Solid paints have no sparkle effects except the color. Metallic paints contain aluminum flakes, which create a sparkling and grainy effect. Pearlescent paints contain special pigments referred to as "pearls". Those pigments impart a colored sparkle to the finish, which helps create the depth of color. Pearlescent paints can be incorporated directly into the base coat or into a mid-coat below the clearcoat layer.

  • The last layer is a UV-light resistant clear coat. It is not mandatory but may be applied to form a glossy, transparent layer.

Today, get access to the 6 most common categories of car paint. Get control over parameters such as basecoat metallic flakes, size, orientation, color, and shape.

These paints require complex material definition to reproduce the combinations of paint layers. So, in addition to the .sbs graph, we’ve delivered each asset with an MDL shader. By downloading both from Substance Source, you’ll be able to visualize and tweak the paints with the shader into Substance Designer - and any other software with an MDL integration, such as Vray and Unreal Engine.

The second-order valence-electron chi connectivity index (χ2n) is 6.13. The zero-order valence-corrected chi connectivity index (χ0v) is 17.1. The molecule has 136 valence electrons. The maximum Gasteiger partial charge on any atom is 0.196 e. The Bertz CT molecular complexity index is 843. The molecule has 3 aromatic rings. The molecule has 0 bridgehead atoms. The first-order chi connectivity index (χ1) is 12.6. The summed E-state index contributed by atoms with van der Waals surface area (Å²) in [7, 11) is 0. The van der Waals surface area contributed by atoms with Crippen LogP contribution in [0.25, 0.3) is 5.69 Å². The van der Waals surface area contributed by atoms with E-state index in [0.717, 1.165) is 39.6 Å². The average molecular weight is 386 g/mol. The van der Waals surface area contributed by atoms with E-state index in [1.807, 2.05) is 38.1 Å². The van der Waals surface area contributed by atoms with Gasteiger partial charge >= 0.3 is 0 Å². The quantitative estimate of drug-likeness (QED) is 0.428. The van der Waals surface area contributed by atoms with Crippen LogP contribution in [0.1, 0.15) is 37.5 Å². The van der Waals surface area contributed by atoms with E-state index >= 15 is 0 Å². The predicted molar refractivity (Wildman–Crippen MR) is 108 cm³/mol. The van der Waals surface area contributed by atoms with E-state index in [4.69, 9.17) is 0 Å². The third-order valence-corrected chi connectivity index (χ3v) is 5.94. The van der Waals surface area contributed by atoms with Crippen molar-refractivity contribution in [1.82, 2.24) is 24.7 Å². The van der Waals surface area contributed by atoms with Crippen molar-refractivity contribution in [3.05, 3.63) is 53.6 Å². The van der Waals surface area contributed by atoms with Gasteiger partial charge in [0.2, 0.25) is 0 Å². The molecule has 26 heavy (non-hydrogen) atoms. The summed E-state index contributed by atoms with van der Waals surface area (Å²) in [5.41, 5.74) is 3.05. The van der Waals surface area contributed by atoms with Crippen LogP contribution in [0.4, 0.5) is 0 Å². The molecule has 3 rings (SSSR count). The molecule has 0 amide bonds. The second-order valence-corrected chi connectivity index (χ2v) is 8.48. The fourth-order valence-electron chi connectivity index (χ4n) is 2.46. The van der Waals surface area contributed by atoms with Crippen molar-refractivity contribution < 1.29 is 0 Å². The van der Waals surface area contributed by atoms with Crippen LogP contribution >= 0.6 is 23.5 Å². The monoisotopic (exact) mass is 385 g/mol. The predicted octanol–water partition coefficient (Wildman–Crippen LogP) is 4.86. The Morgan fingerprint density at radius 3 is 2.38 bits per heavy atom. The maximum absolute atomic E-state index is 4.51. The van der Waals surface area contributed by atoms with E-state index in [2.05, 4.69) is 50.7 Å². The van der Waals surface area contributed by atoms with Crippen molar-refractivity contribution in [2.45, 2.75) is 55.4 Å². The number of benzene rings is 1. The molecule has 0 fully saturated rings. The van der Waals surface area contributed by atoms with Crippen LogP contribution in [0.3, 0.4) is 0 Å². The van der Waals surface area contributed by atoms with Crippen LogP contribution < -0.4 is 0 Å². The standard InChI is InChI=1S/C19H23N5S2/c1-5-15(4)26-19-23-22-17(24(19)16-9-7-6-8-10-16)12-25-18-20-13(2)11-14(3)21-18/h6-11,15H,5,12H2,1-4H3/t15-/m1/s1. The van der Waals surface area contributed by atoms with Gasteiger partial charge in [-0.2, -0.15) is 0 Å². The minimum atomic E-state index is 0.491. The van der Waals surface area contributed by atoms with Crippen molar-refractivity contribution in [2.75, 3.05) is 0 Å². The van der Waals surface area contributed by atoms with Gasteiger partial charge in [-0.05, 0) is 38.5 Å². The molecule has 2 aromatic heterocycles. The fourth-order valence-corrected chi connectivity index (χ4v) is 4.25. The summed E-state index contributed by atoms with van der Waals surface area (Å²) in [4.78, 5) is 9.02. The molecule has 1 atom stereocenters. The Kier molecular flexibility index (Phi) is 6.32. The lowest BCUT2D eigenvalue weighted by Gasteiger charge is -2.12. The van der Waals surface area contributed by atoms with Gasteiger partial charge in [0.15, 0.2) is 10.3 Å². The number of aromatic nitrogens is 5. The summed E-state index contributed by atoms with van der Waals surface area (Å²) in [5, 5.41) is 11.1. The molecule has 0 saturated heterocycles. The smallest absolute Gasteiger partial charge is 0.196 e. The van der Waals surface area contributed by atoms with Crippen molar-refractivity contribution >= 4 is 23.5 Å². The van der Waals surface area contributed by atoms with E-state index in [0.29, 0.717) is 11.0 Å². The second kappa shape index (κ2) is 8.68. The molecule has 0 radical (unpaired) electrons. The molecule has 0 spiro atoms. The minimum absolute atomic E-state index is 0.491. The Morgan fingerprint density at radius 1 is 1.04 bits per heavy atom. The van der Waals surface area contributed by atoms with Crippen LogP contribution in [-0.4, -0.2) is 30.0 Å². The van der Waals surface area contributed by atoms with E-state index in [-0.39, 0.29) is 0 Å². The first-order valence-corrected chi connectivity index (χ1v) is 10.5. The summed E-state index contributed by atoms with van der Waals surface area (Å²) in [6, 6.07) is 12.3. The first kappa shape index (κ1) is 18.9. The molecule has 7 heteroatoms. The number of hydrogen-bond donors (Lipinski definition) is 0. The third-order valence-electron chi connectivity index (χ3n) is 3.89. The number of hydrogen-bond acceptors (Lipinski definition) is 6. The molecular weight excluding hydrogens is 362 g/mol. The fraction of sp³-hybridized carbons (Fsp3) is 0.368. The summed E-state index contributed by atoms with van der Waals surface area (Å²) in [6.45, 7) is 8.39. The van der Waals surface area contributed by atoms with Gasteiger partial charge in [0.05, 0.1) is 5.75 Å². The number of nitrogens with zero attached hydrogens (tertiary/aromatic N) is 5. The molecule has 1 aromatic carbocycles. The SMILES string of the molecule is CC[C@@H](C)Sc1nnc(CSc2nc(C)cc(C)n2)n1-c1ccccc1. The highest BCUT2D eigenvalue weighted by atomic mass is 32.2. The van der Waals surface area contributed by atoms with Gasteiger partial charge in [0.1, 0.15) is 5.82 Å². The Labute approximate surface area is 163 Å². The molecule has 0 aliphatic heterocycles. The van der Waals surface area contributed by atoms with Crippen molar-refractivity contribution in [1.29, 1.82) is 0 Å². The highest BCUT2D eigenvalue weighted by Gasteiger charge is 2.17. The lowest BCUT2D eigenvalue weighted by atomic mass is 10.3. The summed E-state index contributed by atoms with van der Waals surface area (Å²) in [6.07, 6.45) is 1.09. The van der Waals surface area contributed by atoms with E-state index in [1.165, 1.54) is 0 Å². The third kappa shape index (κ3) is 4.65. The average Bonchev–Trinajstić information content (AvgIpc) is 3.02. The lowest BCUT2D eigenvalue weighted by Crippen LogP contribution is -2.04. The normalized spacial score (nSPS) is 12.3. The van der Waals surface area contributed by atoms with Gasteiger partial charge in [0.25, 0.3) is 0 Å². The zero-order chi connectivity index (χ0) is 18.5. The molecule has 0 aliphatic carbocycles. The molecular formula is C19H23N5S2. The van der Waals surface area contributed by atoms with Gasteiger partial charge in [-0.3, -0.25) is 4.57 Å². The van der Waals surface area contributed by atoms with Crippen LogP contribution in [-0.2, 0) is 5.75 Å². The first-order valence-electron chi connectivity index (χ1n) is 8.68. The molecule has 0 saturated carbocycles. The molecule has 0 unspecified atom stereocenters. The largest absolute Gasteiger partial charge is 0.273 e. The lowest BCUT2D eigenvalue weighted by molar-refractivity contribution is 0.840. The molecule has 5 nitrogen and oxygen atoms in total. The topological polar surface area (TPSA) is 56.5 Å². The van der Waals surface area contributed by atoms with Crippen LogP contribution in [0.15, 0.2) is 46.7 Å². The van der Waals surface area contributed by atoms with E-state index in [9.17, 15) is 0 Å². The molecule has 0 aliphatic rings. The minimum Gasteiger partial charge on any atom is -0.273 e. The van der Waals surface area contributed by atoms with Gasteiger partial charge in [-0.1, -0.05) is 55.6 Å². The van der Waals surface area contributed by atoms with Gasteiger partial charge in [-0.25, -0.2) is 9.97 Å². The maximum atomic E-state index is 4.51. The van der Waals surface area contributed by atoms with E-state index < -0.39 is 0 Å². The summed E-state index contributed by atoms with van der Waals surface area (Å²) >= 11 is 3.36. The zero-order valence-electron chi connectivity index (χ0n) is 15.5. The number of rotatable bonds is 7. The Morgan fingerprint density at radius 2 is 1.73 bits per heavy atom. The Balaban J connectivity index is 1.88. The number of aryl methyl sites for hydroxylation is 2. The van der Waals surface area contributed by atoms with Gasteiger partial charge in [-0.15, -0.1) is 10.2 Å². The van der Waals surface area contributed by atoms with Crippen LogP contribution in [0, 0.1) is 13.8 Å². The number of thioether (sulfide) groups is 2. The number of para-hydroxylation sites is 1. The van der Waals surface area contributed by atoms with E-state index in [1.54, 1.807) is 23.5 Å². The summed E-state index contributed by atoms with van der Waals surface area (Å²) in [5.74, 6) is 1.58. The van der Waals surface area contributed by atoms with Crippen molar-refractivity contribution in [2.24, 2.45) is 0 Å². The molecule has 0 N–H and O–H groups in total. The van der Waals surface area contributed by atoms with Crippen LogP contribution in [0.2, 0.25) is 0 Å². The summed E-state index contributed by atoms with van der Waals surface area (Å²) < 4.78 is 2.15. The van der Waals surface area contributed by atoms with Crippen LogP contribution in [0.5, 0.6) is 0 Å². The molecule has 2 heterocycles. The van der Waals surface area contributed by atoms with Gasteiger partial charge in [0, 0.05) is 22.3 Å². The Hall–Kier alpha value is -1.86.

Whether you already have your own paint shader, or you work in a real-time engine with no MDL integration, there’s no need to switch from your usual pipeline. You can use the maps from the .sbs graph and customize the properties of each layer of paint. For example, you’ll be able to drive the amount of orange peel effect on the topcoat layer by tweaking a dedicated clearcoat normal map.

We’ve added parameters of light aging for the paints to enable the addition of scratches, dirt, and wetness. You can add subtle details about the environment while creating “in context” beauty shots of the latest all-road model, or apply aging on vehicle meshes combining natural and weathered car paint into smart materials in Substance Painter.

Rubber Tires

Our team created an extensive library of rubber tire generators for texturing vehicle wheels. We reproduced tire treads of cars for both racing, urban and all-terrain vehicles as well as motorbikes and bicycles.

Each tire material works as a generator and includes tweakable parameters such as the grain of the rubber texture, its glossiness, and manufacturing elements like trim lines, barbs, and studs.

Can’t find the tread pattern you need? Just design your own and input the bitmap or SVG directly into the material.

You may need to add more realism by reproducing or even animating the impact of driving a few miles on the freeway, a muddy road or a snowy frozen lake.

Rim Basics